These days, in the media and entertainment businesses, it seems that everyone is upset about something or somebody.

U.S. President Donald Trump is upset with Amazon’s Jeff Bezos. Playboy‘s Cooper Hefner and Apple’s Tim Cook (among others) are upset with Facebook’s Mark Zuckerberg.

Financier George Soros is upset with social media, so he has divested 100,000 shares from Facebook, 10,000 shares from Amazon, 10,000 shares from Alibaba, and has reduced his Microsoft stock ownership in half to 58,000 shares.

The IFTA (which organizes the American Film Market in Santa Monica) is upset with the FCC, and wants Net Neutrality restored. The Cannes Film Festival is upset with Netflix.

Russia’s RT, the Russian government-funded broadcaster, is upset with the U.S. government because the U.S. Justice Department required it to register as a foreign agent, and the Russian parliament is expected to pass a bill requiring all media publishing or broadcasting in Russia to register as foreign agents if they receive any foreign funding.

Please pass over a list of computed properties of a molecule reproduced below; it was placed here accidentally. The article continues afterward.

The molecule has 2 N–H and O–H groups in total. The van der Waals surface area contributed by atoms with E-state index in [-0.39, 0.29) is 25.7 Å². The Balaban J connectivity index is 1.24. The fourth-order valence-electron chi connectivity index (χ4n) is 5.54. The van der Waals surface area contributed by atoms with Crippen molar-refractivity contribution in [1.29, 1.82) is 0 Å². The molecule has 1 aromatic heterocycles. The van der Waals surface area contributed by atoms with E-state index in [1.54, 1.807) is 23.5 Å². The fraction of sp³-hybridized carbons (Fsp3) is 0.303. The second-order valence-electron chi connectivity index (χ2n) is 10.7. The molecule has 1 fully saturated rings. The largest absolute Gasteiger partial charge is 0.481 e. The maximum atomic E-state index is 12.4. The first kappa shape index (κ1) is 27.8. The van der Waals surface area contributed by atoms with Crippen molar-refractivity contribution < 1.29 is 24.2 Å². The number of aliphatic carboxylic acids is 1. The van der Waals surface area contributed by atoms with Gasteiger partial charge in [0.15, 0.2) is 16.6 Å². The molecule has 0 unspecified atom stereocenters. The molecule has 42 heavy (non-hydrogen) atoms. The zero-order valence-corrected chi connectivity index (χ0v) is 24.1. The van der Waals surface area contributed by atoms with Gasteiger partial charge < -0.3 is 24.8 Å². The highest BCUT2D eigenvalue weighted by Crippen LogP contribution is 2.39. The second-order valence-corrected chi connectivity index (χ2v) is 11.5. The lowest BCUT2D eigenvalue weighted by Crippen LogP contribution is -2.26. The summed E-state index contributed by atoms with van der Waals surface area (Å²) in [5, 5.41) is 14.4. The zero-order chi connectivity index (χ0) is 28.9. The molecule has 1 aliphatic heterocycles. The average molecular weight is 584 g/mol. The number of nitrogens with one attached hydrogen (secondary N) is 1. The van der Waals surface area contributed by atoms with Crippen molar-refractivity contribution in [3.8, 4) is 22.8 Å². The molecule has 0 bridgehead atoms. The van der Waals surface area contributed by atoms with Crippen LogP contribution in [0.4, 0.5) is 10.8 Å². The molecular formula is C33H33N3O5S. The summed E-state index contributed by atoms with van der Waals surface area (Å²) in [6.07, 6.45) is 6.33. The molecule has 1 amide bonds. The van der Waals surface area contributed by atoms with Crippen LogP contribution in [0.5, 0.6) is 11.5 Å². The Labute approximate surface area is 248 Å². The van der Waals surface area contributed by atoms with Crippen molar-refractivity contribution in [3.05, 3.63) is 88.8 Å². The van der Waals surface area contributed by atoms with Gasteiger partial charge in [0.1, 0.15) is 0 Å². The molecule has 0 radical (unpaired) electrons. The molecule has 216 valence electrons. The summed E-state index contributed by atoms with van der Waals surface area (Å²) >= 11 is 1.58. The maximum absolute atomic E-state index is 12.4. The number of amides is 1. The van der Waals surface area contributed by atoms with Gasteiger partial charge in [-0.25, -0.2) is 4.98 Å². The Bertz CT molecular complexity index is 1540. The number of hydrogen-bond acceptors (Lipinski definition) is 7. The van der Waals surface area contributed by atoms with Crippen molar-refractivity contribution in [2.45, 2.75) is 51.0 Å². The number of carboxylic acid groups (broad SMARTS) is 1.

French President Emmanuel Macron is upset with Vivendi’s Vincent Bolloré (who’s also a friend of Macron’s nemesis, disgraced former French President Nicolas Sarkozy), and who’s in a heated battle in Italy with Mediaset’s Silvio Berlusconi over Telecom Italia.

All of this is taking place during a time of Russian aggression and retaliation against the West, which could jeopardize this year’s Summer FIFA World Cup tournament in Moscow, and its multibillion-dollar television coverage. Then consider: China’s government-subsidized exports and China’s IP pilferage now heading toward a confrontation with the U.S.; the hard-and-soft Brexit negotiations; the North Korean nuclear threat; and Venezuela destabilizing LATAM. To all this, add the Saudi and Iranian military confrontation, and Turkish President Recep Tayyip Erdogan’s clashes with Macron, Trump, the E.U., Israel, the Kurds, and the Armenians. Clearly, nowadays everyone can easily pick their upset du Jour.